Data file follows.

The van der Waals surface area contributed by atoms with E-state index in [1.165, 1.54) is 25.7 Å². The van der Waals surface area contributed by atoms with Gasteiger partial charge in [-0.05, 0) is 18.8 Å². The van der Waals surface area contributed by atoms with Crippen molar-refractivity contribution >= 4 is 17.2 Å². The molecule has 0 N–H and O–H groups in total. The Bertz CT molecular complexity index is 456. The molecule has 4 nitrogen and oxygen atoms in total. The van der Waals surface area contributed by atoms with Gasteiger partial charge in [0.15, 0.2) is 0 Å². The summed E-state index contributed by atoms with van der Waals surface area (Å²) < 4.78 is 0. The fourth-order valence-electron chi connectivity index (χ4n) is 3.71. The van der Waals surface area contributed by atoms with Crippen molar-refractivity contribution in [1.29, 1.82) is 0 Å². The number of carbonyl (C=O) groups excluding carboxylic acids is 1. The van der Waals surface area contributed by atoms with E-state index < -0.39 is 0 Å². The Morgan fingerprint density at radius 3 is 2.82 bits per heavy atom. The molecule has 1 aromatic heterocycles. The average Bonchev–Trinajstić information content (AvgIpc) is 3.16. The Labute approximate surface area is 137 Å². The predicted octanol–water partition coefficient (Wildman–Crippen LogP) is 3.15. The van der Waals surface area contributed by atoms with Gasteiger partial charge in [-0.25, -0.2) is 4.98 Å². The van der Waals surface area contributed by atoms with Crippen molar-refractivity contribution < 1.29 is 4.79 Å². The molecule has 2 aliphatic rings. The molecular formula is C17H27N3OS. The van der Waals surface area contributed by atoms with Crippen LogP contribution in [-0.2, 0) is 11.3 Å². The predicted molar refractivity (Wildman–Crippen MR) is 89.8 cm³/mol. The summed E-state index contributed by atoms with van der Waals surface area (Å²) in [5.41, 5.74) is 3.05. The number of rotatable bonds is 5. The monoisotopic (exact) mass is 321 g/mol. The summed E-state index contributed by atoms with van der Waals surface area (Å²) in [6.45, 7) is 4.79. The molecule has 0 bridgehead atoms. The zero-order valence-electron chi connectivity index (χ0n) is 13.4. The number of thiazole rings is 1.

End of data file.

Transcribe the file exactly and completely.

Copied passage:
The van der Waals surface area contributed by atoms with E-state index in [1.165, 1.54) is 25.7 Å². The van der Waals surface area contributed by atoms with Gasteiger partial charge in [-0.05, 0) is 18.8 Å². The van der Waals surface area contributed by atoms with Crippen molar-refractivity contribution >= 4 is 17.2 Å². The molecule has 0 N–H and O–H groups in total. The Bertz CT molecular complexity index is 456. The molecule has 4 nitrogen and oxygen atoms in total. The van der Waals surface area contributed by atoms with Gasteiger partial charge in [0.15, 0.2) is 0 Å². The summed E-state index contributed by atoms with van der Waals surface area (Å²) < 4.78 is 0. The fourth-order valence-electron chi connectivity index (χ4n) is 3.71. The van der Waals surface area contributed by atoms with Crippen molar-refractivity contribution in [1.29, 1.82) is 0 Å². The number of carbonyl (C=O) groups excluding carboxylic acids is 1. The van der Waals surface area contributed by atoms with E-state index < -0.39 is 0 Å². The Morgan fingerprint density at radius 3 is 2.82 bits per heavy atom. The molecule has 1 aromatic heterocycles. The average Bonchev–Trinajstić information content (AvgIpc) is 3.16. The Labute approximate surface area is 137 Å². The predicted octanol–water partition coefficient (Wildman–Crippen LogP) is 3.15. The van der Waals surface area contributed by atoms with Gasteiger partial charge in [-0.25, -0.2) is 4.98 Å². The van der Waals surface area contributed by atoms with Crippen molar-refractivity contribution < 1.29 is 4.79 Å². The molecule has 2 aliphatic rings. The molecular formula is C17H27N3OS. The van der Waals surface area contributed by atoms with Crippen LogP contribution in [-0.2, 0) is 11.3 Å². The predicted molar refractivity (Wildman–Crippen MR) is 89.8 cm³/mol. The summed E-state index contributed by atoms with van der Waals surface area (Å²) in [5.41, 5.74) is 3.05. The number of rotatable bonds is 5. The monoisotopic (exact) mass is 321 g/mol. The summed E-state index contributed by atoms with van der Waals surface area (Å²) in [6.45, 7) is 4.79. The molecule has 0 bridgehead atoms. The zero-order valence-electron chi connectivity index (χ0n) is 13.4. The number of thiazole rings is 1.